Bringing salmon back to Bear Creek
Restoration creates widespread impact in the Elk River Watershed
Just a few years ago, efforts to find salmon spawning along the 217-acre Bear Creek property came up empty. Today, restoration efforts conducted by the Wild Rivers Land Trust are bringing new life to the creek – and the entire Elk River Watershed. After working diligently to secure the Bear Creek Natural Area, Wild Rivers Land Trust went one step further to head up a hands-on habitat restoration project along Bald Mountain and Bear Creeks. With funding from the South Coast Watershed Council, we were able to place 50 logs in Bear Creek, and plant riparian trees along the stream banks.
When staff from Wild Rivers Land Trust and the South Coast Watershed Council returned to the restoration site a year and a half later, they were delighted to see the streams teeming with salmon. The groups recorded 100 adult salmon in and near the restoration site in December, 2015. Ten of these salmon were the endangered Coho. This amount of salmon hasn’t been seen at the site in decades.
Wild Rivers Land Trust’s habitat restoration projects not only resulted in demonstrable increase in salmon, it also supports habitat for steelhead and cutthroat trout in Bald Mountain Creek. Bald Mountain Creek is considered the most important tributary for steelhead rearing and production in the entire Elk River watershed. The entire forest will thrive as bears, eagles and scavenging species distribute nutrients from spawned salmon within the Bear Creek Natural Area. The natural area is also important for marbled murrelet recovery. The property contains a murrelet nest tree and is surrounded by old growth forests on bordering land.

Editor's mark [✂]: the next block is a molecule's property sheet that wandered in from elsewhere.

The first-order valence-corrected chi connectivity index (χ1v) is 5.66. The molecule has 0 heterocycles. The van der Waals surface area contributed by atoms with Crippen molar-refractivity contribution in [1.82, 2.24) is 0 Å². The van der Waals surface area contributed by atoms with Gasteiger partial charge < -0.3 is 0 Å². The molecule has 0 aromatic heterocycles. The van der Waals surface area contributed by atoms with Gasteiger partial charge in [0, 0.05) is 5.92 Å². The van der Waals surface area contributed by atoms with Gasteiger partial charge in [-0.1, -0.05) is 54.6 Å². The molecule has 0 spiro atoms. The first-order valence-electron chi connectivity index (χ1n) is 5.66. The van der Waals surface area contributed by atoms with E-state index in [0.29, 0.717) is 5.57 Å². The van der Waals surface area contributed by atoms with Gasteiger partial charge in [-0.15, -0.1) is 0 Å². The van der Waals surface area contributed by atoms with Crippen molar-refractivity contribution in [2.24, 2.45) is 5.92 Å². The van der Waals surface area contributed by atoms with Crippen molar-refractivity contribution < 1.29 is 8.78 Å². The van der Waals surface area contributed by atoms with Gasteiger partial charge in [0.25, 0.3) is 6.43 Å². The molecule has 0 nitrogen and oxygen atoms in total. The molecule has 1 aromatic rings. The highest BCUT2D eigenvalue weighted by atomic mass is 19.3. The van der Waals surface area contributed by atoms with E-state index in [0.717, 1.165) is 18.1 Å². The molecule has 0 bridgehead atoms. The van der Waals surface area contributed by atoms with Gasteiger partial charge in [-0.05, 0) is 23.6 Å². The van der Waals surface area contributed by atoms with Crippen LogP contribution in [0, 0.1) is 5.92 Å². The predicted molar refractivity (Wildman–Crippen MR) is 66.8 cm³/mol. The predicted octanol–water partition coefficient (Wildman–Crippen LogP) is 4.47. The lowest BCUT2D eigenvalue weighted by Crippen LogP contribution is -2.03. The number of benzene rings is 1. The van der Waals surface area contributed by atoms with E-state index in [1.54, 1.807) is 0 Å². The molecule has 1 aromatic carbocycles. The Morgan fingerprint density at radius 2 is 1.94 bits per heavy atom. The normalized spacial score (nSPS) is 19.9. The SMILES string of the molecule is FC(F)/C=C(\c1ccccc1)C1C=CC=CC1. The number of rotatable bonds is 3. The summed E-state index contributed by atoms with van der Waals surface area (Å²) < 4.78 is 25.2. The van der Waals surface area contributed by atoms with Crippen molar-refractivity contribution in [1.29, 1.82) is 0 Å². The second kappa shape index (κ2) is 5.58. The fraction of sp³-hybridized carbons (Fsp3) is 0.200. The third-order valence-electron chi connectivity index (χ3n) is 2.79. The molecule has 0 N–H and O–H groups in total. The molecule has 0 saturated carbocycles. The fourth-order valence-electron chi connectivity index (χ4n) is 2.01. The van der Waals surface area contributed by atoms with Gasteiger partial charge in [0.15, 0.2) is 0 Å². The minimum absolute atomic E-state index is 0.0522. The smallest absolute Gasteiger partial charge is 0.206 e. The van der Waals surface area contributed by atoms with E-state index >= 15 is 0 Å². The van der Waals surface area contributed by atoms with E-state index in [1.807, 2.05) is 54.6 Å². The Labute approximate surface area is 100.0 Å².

Prior to the restoration of Bear Creek Natural Area, decades of clearcutting and roadbuilding eroded the banks along Bear Creek and Bald Mountain Creek, causing landslides to crash into the streams. A study from the Oregon Game Commission in the mid-1960s indicated that Bald Mountain creek historically contained Coho and Chinook salmon. But an increase in sediment and elevated stream temperatures likely contributed to their decline. “The Bear Creek property was infamous when I first heard about it in the early 1980s,” said WRLT Conservation Director Jerry Becker. “I remember thinking ‘It’s too bad, I can’t do anything about that.” But that didn’t stop Jerry from taking swift action when he learned the property was for sale in 2010. This piece of land (formerly known as the McGribble Tract) was up for sale by a regional timber company. Jerry worked to secure a loan and purchase the land from the willing seller, Roseburg Resources, in 2013, Jerry spent the next two years working on funding and carrying out the restoration. Today the free-flowing waters provide spawning, rearing, and migration corridors for coastal fish species and biological corridors for plants, mammals and birds. Jerry and the rest of the staff at Wild Rivers Land Trust are proud to present the Bear Creek Natural Area as a living demonstration of how effective conservation practices can create broad ecosystem impacts in a short amount of time.